Post Election Poetry Volume One

I have few words – what ones I did have I have spent.  I was serving as an election judge for 15 hours on the day of the election, and saw wonderful, heart strengthening actions and people.  I will try to hold that close.  Since I have no words, for a few days, I’ll post those of others. If you have any recommendations, please share them.

Ah, love, let us be true
To one another! for the world, which seems
To lie before us like a land of dreams,
So various, so beautiful, so new,
Hath really neither joy, nor love, nor light,
Nor certitude, nor peace, nor help for pain;
And we are here as on a darkling plain
Swept with confused alarms of struggle and flight,
Where ignorant armies clash by night.

The last stanza of Dover Beach, by Matthew Arnold


8 responses to “Post Election Poetry Volume One

  1. Pingback: Stumbling Over Chaos :: Linkity says goodbye to Leonard

  2. Carol in Long Island

    Hi Mary Lou,
    How about the Prayer of St. Francis of Assisi?
    We’ve seen where hate speech has gotten us. Maybe it’s time to give love a try.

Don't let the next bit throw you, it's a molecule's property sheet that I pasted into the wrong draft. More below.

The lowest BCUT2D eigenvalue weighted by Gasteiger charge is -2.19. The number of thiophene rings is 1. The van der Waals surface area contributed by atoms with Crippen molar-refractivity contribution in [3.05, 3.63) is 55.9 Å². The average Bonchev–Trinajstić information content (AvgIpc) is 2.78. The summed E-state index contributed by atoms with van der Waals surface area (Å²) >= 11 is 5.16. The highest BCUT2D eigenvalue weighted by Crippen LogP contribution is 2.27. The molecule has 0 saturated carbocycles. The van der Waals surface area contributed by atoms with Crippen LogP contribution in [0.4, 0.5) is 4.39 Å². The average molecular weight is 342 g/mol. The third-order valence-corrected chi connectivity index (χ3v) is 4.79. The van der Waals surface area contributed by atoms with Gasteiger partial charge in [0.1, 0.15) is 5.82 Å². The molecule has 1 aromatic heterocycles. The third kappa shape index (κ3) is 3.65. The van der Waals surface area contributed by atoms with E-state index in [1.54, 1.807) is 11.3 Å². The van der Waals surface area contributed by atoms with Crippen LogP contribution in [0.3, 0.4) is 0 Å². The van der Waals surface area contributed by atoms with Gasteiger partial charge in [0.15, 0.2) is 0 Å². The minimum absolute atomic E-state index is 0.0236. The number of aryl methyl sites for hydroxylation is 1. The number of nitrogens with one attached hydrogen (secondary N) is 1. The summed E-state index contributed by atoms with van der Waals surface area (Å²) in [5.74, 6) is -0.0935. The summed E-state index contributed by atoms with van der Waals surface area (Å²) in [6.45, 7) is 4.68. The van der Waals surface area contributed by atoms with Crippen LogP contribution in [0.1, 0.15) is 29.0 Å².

3. Sending you strength from across the pond. We have been there (brexit) and have a similarly turbulent time to face. Knitting will help. If knitting is not enough, there is always gin.

  4. I too served as an Election Judge and had a very long day followed by, I don’t know, anguish? Are you familiar with Chawne’s blog completely cauchy? She has posted a poem that captures a different aspect of what many are feeling.

  5. I was also an election judge, but in my tiny rural town of 679 registered voters. (What with new and immigrating votes, we ended up with 779). The most interesting thing was counting the paper ballots; 169 people decided they either did not trust the machines or they didn’t want to wait in line.

    If a ballot started out with a Clinton vote, that Democratic lean followed all the way down the ballot. If it started with a Trump vote, there was no telling who else the person would vote for. Interesting.

  6. I like this approach. I am also out of words , and frankly, afraid to think too hard on what happened. (I guess a lot of knitters are also polling officials because I also spent the 15 hour day day minding the ballot box (tabulator) in my heavily Democratic district. We tallied it up and went out into the night to celebrate. You know the rest.)

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